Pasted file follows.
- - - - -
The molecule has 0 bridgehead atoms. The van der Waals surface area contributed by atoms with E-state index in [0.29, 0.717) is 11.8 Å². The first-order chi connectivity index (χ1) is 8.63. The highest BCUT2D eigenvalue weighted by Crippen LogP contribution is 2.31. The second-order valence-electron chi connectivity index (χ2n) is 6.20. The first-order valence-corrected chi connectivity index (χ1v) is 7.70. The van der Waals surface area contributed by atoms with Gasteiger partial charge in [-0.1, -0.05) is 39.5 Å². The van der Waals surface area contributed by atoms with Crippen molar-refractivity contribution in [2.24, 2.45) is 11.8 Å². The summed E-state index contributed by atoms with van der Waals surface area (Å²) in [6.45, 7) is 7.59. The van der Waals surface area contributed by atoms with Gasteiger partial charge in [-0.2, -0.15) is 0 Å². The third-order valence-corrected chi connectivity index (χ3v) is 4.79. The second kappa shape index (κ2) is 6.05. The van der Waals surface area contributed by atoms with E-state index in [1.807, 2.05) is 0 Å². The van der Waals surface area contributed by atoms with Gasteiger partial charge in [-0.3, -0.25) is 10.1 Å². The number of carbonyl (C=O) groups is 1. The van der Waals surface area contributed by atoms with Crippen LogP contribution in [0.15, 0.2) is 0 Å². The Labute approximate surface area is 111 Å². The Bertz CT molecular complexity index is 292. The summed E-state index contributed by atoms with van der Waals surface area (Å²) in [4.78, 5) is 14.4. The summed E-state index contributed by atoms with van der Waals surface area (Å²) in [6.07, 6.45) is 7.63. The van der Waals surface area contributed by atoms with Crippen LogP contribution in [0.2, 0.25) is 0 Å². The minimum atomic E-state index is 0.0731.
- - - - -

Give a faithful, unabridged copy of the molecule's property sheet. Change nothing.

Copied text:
The molecule has 0 bridgehead atoms. The van der Waals surface area contributed by atoms with E-state index in [0.29, 0.717) is 11.8 Å². The first-order chi connectivity index (χ1) is 8.63. The highest BCUT2D eigenvalue weighted by Crippen LogP contribution is 2.31. The second-order valence-electron chi connectivity index (χ2n) is 6.20. The first-order valence-corrected chi connectivity index (χ1v) is 7.70. The van der Waals surface area contributed by atoms with Gasteiger partial charge in [-0.1, -0.05) is 39.5 Å². The van der Waals surface area contributed by atoms with Crippen molar-refractivity contribution in [2.24, 2.45) is 11.8 Å². The summed E-state index contributed by atoms with van der Waals surface area (Å²) in [6.45, 7) is 7.59. The van der Waals surface area contributed by atoms with Gasteiger partial charge in [-0.2, -0.15) is 0 Å². The third-order valence-corrected chi connectivity index (χ3v) is 4.79. The second kappa shape index (κ2) is 6.05. The van der Waals surface area contributed by atoms with E-state index in [1.807, 2.05) is 0 Å². The van der Waals surface area contributed by atoms with Gasteiger partial charge in [-0.3, -0.25) is 10.1 Å². The number of carbonyl (C=O) groups is 1. The van der Waals surface area contributed by atoms with Crippen LogP contribution in [0.15, 0.2) is 0 Å². The Labute approximate surface area is 111 Å². The Bertz CT molecular complexity index is 292. The summed E-state index contributed by atoms with van der Waals surface area (Å²) in [4.78, 5) is 14.4. The summed E-state index contributed by atoms with van der Waals surface area (Å²) in [6.07, 6.45) is 7.63. The van der Waals surface area contributed by atoms with Crippen LogP contribution in [0.2, 0.25) is 0 Å². The minimum atomic E-state index is 0.0731.